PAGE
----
Misdemeanorland: A Conversation with Issa Kohler-Hausmann on “Broken Windows” and the Troubling Reach of America’s Penal State
12:00 p.m. - Check-in, light lunch served
12:30 p.m. - Program
1:30 p.m. - Book signing
In the early 1990s, the theory of “broken windows” radically transformed policing across the country.Twenty years on, its legacy is complicated and hotly debated. Data suggest that it may have led to significant reductions in crime across the country. But many argue that the collateral damage of broken windows has far outweighed its benefits. Are they right?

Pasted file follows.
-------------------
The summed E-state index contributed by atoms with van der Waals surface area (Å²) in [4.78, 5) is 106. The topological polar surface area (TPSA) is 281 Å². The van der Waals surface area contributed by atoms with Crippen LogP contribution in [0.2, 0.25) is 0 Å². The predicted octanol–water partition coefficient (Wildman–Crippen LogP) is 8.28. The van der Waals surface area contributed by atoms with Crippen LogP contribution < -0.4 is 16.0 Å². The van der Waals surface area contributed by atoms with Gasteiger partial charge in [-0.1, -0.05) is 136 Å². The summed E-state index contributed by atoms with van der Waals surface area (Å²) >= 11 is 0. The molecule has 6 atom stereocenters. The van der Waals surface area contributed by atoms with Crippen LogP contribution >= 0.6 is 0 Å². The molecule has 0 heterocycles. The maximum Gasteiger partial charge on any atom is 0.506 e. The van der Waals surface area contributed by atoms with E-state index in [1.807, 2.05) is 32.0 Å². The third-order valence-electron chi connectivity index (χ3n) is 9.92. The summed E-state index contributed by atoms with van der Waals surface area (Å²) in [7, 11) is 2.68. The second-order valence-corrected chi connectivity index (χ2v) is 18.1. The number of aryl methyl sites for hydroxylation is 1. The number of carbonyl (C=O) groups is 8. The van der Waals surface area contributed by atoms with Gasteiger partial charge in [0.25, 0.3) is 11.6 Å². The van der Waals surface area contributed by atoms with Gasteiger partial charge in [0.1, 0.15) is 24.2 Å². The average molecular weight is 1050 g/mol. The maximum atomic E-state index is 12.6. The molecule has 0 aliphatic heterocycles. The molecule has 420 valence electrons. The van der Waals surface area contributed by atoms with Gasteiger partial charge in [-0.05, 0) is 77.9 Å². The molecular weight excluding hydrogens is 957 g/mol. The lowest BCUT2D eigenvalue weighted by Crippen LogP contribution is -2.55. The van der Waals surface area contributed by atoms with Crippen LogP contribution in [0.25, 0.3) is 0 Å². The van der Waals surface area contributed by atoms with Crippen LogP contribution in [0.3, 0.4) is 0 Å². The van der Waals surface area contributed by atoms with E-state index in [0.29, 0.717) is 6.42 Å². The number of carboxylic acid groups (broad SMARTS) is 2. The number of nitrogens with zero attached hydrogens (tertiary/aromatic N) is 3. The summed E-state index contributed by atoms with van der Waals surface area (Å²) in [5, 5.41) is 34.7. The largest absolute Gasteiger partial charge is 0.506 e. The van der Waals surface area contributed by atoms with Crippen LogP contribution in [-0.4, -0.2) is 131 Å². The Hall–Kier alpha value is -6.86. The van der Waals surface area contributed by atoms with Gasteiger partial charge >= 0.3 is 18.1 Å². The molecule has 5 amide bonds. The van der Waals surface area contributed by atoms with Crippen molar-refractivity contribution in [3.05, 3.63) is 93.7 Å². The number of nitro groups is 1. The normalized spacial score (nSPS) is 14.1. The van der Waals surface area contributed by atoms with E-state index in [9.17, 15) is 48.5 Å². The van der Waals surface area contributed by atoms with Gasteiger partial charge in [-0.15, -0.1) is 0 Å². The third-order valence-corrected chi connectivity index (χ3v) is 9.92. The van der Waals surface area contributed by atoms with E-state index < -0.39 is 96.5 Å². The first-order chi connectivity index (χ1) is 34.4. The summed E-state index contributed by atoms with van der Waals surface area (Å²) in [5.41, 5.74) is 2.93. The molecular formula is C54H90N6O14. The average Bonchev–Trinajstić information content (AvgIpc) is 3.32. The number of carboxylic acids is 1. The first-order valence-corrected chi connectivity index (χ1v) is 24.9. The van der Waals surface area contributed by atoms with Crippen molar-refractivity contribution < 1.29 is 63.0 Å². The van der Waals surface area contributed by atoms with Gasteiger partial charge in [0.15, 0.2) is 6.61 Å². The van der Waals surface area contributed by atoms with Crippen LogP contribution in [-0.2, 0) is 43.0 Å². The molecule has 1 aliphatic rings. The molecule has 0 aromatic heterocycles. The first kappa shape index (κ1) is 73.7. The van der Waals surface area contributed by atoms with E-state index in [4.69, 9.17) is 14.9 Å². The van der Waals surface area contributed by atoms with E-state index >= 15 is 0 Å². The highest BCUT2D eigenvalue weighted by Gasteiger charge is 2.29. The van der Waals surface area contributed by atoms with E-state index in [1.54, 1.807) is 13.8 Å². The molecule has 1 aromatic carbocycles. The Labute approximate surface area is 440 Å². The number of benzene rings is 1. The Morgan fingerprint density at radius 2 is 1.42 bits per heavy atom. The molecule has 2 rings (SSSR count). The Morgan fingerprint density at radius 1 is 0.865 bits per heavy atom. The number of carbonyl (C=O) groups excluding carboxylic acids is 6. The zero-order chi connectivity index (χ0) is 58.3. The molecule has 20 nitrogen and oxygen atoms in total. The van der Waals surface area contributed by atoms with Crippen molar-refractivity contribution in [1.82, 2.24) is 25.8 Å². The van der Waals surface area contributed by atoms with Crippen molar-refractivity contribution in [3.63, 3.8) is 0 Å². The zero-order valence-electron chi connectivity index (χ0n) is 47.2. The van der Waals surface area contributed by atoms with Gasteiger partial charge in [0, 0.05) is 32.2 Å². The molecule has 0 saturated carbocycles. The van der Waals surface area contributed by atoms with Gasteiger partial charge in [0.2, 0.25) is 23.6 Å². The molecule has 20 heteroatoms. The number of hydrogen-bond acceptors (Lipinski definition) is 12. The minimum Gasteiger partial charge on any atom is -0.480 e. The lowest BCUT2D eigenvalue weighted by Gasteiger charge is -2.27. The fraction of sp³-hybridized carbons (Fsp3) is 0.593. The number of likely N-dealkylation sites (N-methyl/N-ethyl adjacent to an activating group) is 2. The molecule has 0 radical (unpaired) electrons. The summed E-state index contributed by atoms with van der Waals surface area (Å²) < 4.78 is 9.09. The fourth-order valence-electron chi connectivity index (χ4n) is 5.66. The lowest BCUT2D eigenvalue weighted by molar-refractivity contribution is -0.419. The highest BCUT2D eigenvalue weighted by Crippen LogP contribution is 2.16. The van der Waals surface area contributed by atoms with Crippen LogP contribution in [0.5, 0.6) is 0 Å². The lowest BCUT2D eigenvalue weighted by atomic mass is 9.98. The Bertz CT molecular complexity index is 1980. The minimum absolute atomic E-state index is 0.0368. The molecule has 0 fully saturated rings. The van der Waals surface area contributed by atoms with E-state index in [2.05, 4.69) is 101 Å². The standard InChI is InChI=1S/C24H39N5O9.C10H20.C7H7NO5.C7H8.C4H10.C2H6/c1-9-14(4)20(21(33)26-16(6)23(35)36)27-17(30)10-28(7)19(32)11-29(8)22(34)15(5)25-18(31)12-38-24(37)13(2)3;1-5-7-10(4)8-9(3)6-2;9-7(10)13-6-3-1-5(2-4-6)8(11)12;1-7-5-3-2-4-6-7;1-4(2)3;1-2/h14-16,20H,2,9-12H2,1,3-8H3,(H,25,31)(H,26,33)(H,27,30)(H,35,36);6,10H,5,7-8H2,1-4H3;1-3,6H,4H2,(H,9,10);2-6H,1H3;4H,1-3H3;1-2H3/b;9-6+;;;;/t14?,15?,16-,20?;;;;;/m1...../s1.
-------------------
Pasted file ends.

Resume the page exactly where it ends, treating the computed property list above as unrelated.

In her recent book, Misdemeanorland, Yale Law School Professor Issa Kohler-Hausmann argues that, under broken windows, lower courts have slid into a mode of processing cases that prioritizes speed and efficiency over justice. She shows how the policing experiment has subjected hundreds of thousands of people to surveillance and asserts that the lower reaches of the criminal justice system operate as a form of social control. Professor Kohler-Hausmann joins the Brennan Center for a public conversation.
Issa Kohler-Hausmann, Associate Professor of Law and Associate Professor of Sociology, Yale Law School
Lauren-Brooke Eisen, Senior Fellow, Justice Program, Brennan Center for Justice at NYU School of Law
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